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Data compression [message #423808] Mon, 28 September 2009 07:27 Go to next message
muzaffar2010
Messages: 16
Registered: May 2009
Location: usa
Junior Member
hello,

how to compress image ?

best regards.
Re: Data compression [message #423819 is a reply to message #423808] Mon, 28 September 2009 08:14 Go to previous messageGo to next message
Kevin Meade
Messages: 2101
Registered: December 1999
Location: Connecticut USA
Senior Member
I presume you want to compress an image for storage on the database? Compress the image using any number of compression programs before storing on the database. You should consider at least two things however before you proceed:

1) decide if your image compression can be lossy or not. A NON-LOSSY compression process is one that is fully reversable. When you uncompress the image you get back exactly what you gave. A LOSSY compression process is one in which you are allowed to change the object being compressed slightly (or maybe a lot) and in the process of changing the object gain extra efficienty. But, when you reverse the process what you get back is not exactly the same as what you started with, and in some cases a LOSSY conversion is not reversable at all so you have to accept this if you choose so.

Most people using compression want a NON-LOSSY process because when they reverse the process, they MUST HAVE the original product after the uncompress operation. However, when you talk about images, most people actually want to use a LOSSY process because there are many very good LOSSY IMAGE COMPRESSION tools that can significantly shrink the bytes of an image with little and usually zero perceptable difference when the image is viewed by the human eye.

As an example of a lossy compression of images, do a printscreen of your windows desktop, open paintbrush and paste the snapshot of your screen in. Now save the image as a 24bit picture (the default). Now save the image as a 256 color image (use the second dropdown). You will see that the image looks a bit different as windows changed the color palatte to 256 colors but otherwise it is still the same image and perfectly usable for your purpose. However the file you have saved is only 1/3 the size of the original.

This example also illustrates an overlooked form of image compression, reducing the actual content of your image. There are many programs with much more sophisticated algorithms for doing this palette reduction process such that the modified image shows little or no difference when viewed yet is much smaller.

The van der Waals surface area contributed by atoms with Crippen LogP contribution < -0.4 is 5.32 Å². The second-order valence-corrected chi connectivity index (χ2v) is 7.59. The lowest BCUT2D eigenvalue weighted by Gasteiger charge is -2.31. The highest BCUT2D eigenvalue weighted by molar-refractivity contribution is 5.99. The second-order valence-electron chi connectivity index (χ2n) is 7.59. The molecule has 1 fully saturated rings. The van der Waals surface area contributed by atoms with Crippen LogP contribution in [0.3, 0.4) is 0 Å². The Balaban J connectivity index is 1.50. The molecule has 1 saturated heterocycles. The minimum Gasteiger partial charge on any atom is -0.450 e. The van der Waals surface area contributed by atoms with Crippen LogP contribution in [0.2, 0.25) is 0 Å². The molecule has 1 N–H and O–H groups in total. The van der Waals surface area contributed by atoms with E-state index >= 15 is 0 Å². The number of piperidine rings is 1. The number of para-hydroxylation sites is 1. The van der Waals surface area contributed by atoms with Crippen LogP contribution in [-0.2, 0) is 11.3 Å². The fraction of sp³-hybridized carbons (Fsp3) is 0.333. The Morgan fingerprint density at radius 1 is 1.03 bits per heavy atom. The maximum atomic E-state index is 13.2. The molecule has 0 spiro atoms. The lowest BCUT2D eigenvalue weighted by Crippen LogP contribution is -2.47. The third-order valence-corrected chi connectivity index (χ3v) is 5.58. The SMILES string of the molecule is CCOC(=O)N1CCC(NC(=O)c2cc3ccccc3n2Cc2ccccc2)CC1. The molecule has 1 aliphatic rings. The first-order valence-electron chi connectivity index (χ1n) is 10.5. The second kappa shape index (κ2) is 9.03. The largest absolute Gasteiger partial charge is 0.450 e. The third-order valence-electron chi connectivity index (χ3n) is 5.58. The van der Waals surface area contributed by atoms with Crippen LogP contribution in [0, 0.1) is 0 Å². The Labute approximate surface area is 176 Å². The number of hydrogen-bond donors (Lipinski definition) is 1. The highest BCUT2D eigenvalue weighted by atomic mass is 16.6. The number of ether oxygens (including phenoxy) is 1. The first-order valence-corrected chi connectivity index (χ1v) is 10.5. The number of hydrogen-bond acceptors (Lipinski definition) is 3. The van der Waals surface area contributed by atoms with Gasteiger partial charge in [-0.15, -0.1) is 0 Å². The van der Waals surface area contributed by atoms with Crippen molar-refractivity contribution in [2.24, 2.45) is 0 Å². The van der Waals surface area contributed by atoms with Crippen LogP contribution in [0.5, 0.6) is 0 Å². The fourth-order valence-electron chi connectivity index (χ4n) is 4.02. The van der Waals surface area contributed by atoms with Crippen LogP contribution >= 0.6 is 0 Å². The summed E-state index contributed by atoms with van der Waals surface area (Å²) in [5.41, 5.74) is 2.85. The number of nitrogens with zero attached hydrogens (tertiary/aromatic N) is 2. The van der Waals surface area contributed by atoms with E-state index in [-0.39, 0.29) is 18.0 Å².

Additionally you will note that even though this image has been compressed so to speak, it is still an image file and viewable. The compression is a CLOSED algorithm in a sense because it took in an image file and it returned you an image file. The main thing to remember is that the your image is not the true original and the process is not reversable.

Of course you can also opt for something like ZIP compression. Taking the two files you saved, run them into ZIP and see what happens. This compresses them using a NON-LOSSY process and does what most people think of when you say compression. If you zipped these two files you will see that the zip process reduces each file down by some 80% to 99%. You will also see that the smaller palette image is again 1/3 the size of the other. In my case a 6mb image became 32kb image after both forms of compression were applied. The drawback of a zip style compression is that being "true" compression, you must uncompress the product before you can use it and this usually means having the uncompress capability on the receiving end where the image needs to be views, which can cause for deployment issues for having to deploye the uncompress capability. In our case of using zip, what ever was viewing the image would need to transparently unzip the image before using it.

2) decide if your compression must be portable, or not. Not all compression processes are portable. Make sure whatever ZIP style product you use has a compatible version on all the platforms you want to port to.

3) see if oracle database has some compression feature for raw datatype. Do some googling and read some documentation for that.

If all you want is to compress the image on the database, then you may be able to write an set of functions to do manage the compress in and uncompress out if you use a view and instead of triggers of other some such features.

However, you should consider that if these images are to be moved around your network then it will pay to use LOSSY COMPRESSION and NON-LOSSY COMPRESSION before sending the image across you lan/wan/internet.

Good luck, Kevin

Re: Data compression [message #423845 is a reply to message #423819] Mon, 28 September 2009 10:33 Go to previous messageGo to next message
muzaffar2010
Messages: 16
Registered: May 2009
Location: usa
Junior Member
thanks,

i don't want to use image resizing tools ,

i want oracle (pl/sql) code to do that.

best regards
Re: Data compression [message #423853 is a reply to message #423845] Mon, 28 September 2009 11:55 Go to previous message
muzaffar2010
Messages: 16
Registered: May 2009
Location: usa
Junior Member
hi,

i use this function ( Image_Zoom ),
when i insert the data to the table ... is the image size change?

best regards
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